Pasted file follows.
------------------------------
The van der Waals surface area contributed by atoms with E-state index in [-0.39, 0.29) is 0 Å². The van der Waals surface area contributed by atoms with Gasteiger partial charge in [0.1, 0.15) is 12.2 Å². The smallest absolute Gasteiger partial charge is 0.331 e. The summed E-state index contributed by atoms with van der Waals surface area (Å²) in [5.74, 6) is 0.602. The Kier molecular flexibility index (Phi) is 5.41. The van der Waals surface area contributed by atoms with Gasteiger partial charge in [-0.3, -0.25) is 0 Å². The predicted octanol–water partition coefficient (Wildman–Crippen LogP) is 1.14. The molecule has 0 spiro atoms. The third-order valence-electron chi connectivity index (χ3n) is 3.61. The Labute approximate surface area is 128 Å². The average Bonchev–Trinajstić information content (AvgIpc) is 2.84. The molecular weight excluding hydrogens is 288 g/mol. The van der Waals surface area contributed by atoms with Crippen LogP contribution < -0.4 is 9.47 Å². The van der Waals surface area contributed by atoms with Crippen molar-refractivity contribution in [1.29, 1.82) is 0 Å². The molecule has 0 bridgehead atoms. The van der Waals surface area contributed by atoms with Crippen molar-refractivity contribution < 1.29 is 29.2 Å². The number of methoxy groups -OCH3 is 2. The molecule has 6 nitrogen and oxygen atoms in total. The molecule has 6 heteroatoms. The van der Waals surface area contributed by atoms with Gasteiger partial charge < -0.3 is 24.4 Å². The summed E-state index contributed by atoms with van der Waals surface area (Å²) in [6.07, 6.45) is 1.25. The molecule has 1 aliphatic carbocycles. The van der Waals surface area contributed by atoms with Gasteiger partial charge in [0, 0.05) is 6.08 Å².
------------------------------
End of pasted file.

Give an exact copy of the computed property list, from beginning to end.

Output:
The van der Waals surface area contributed by atoms with E-state index in [-0.39, 0.29) is 0 Å². The van der Waals surface area contributed by atoms with Gasteiger partial charge in [0.1, 0.15) is 12.2 Å². The smallest absolute Gasteiger partial charge is 0.331 e. The summed E-state index contributed by atoms with van der Waals surface area (Å²) in [5.74, 6) is 0.602. The Kier molecular flexibility index (Phi) is 5.41. The van der Waals surface area contributed by atoms with Gasteiger partial charge in [-0.3, -0.25) is 0 Å². The predicted octanol–water partition coefficient (Wildman–Crippen LogP) is 1.14. The molecule has 0 spiro atoms. The third-order valence-electron chi connectivity index (χ3n) is 3.61. The Labute approximate surface area is 128 Å². The average Bonchev–Trinajstić information content (AvgIpc) is 2.84. The molecular weight excluding hydrogens is 288 g/mol. The van der Waals surface area contributed by atoms with Crippen LogP contribution < -0.4 is 9.47 Å². The van der Waals surface area contributed by atoms with Crippen molar-refractivity contribution in [1.29, 1.82) is 0 Å². The molecule has 0 bridgehead atoms. The van der Waals surface area contributed by atoms with Crippen molar-refractivity contribution < 1.29 is 29.2 Å². The number of methoxy groups -OCH3 is 2. The molecule has 6 nitrogen and oxygen atoms in total. The molecule has 6 heteroatoms. The van der Waals surface area contributed by atoms with Gasteiger partial charge < -0.3 is 24.4 Å². The summed E-state index contributed by atoms with van der Waals surface area (Å²) in [6.07, 6.45) is 1.25. The molecule has 1 aliphatic carbocycles. The van der Waals surface area contributed by atoms with Gasteiger partial charge in [0, 0.05) is 6.08 Å².